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South Korea: One of the 'Biggest Exporters' of the Gospel in the World

New Staff : Feb 14, 2018  CBN News

"There is a Korean church tradition to go to the church at 5 a.m. to worship and pray before going to work.” -Jae Kyeong Lee

[CBN News] It may come as a surprise to many that South Korea, host of the 2018 Winter Olympics, is one of the "biggest exporters" of the Gospel around the world. (Photo Credit: CBN News)

Experts who study the global missionary movement say the impact South Korean missionaries have had on the spread of Christianity in that last half-century is impressive.

"24 missionaries were officially sent out by the Korean churches in 1974," writes Jae Kyeong Lee, a leader in the Korea Baptist Convention. "Their number grew exponentially, and 40 years after Korea sent out its first missionaries, 27,436 Korean missionaries from various denominations were serving in 170 countries."

One reason South Korea's missionary movement has been so successful is because Christianity has thrived in Korea since the turn of the 20th century.

In 1885, only 1 percent of the country's population was Christians.

One-hundred and thirty-three years after the Gospel first reached the Korean peninsula through the work of foreign missionaries, Christians now make up more than a quarter of the South Korean population. The majority of them belong to Protestant denominations.

"This growth has caused Christians worldwide to marvel at how Korea so quickly went from a country void of the Gospel to one of the biggest exporters of it," said Lee.

Experts say the Pyongyang Revival of 1907 was a significant event in sparking the growth of Christianity in Korea. Some Christians began calling Pyongyang the "Jerusalem of the East."

The revival meetings of 1907 lasted some 40 years and resulted in an explosion of churches.

Today, Seoul, the capital of South Korea, has more megachurches than any other city in the world. In fact, six of the ten largest churches in the world are in South Korea. (Photo Credit: Flickr)

In 2012, official government statistics put the number of Protestant churches at 77,000, more than three times the number of convenience stores in the country at that time.

The 1907 revival also gave birth to a powerful prayer and repentance movement that is still being felt to this day in the country.

"There is a Korean church tradition to go to the church at 5 a.m. to worship and pray before going to work," said Lee.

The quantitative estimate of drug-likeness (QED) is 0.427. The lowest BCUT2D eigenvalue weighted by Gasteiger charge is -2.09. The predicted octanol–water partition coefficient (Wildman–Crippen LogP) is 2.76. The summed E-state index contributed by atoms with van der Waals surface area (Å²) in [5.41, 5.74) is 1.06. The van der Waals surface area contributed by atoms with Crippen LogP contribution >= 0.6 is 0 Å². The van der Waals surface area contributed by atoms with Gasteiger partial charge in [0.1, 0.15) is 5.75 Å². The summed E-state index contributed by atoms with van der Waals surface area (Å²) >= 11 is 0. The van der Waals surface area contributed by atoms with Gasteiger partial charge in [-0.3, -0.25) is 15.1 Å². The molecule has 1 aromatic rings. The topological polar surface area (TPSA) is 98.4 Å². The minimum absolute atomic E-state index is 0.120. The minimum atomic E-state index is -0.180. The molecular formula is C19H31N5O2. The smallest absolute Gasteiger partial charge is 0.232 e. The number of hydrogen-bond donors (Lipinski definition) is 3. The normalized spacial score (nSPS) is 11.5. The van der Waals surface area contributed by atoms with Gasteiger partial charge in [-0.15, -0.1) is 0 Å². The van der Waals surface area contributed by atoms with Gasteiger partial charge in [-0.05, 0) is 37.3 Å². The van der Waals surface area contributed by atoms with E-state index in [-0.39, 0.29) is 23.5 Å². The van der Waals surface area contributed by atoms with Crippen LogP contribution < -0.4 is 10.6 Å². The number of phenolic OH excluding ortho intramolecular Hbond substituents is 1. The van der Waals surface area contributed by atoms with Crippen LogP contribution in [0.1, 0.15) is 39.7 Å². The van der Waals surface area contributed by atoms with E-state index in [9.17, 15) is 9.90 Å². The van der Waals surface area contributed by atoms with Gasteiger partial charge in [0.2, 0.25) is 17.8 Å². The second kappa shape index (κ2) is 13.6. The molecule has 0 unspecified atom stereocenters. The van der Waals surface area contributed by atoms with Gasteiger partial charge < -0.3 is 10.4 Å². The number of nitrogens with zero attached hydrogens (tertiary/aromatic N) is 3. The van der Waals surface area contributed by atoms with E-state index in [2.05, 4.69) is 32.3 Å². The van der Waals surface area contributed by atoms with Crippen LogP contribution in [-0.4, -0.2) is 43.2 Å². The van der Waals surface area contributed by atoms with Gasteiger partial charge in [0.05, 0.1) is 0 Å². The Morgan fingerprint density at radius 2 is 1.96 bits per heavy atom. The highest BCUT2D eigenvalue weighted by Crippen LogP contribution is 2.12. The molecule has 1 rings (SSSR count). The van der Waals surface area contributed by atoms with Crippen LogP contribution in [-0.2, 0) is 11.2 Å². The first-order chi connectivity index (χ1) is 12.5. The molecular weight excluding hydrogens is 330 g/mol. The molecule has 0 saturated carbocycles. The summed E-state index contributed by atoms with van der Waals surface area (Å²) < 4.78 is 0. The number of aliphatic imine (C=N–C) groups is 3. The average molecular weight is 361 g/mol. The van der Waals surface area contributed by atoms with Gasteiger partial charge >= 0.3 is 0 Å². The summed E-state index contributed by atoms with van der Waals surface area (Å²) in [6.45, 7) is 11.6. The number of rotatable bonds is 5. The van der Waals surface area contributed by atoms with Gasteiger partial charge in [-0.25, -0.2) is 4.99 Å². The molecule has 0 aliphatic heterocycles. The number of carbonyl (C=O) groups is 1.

In 2015, CBN News profiled one church in South Korea's capital city of Seoul that doesn't meet just once a week for prayer, but gathers for early morning prayer every day, and has been doing so for nearly 40 years.

"Christians cannot live without faith and prayer, even for a moment," Seon Gyoo Kim, a church elder at Myungsung Church, told CBN News in 2015. "I believe morning prayer is God's blessing for us."

Lee says prayer has played a vital role in encouraging more South Koreans to go on the mission field.

"It's through those dawn prayers that God has called many Koreans into missionary service," said Lee. "If God leads, even if it seems irrational, they are willing to go without even knowing exactly where to go, as Abraham did."

"Korean missionaries believe God will take care of them, for it is He who has called and sent them," added Lee.

In 2006, South Korea was the No. 2 missionary-sending country in the world, behind the United States. The most recent data available, shows South Korea has slipped a few spots to No.6.

Lee, who earned a doctor of ministry from Southwestern Baptist Theological Seminary, says he's been actively involved in missions since 1987 when he and his family moved to Fiji for missions work.

He says churches in South Korea continue to encourage their members to go on short-term missions trips.

"Korean churches use the summer holiday season to take their congregations out of the country for vision trips, prayer walking and short-term service abroad," writes Lee. "Young people who come back from these trips often commit to missionary service, and the church members begin to catch a vision for taking the Gospel to the world."

Despite these efforts, some trends show growing numbers of young South Koreans are turning away from religion, partly due to the secularization of South Korean society.

"Our story is still fairly new, and it is likely we have many lessons to learn as we encounter secularization in our country and threats from others," admits Lee.

Still, he's "confident that God will continue to accomplish great things through the Korean Church as we fix our eyes on Him." 







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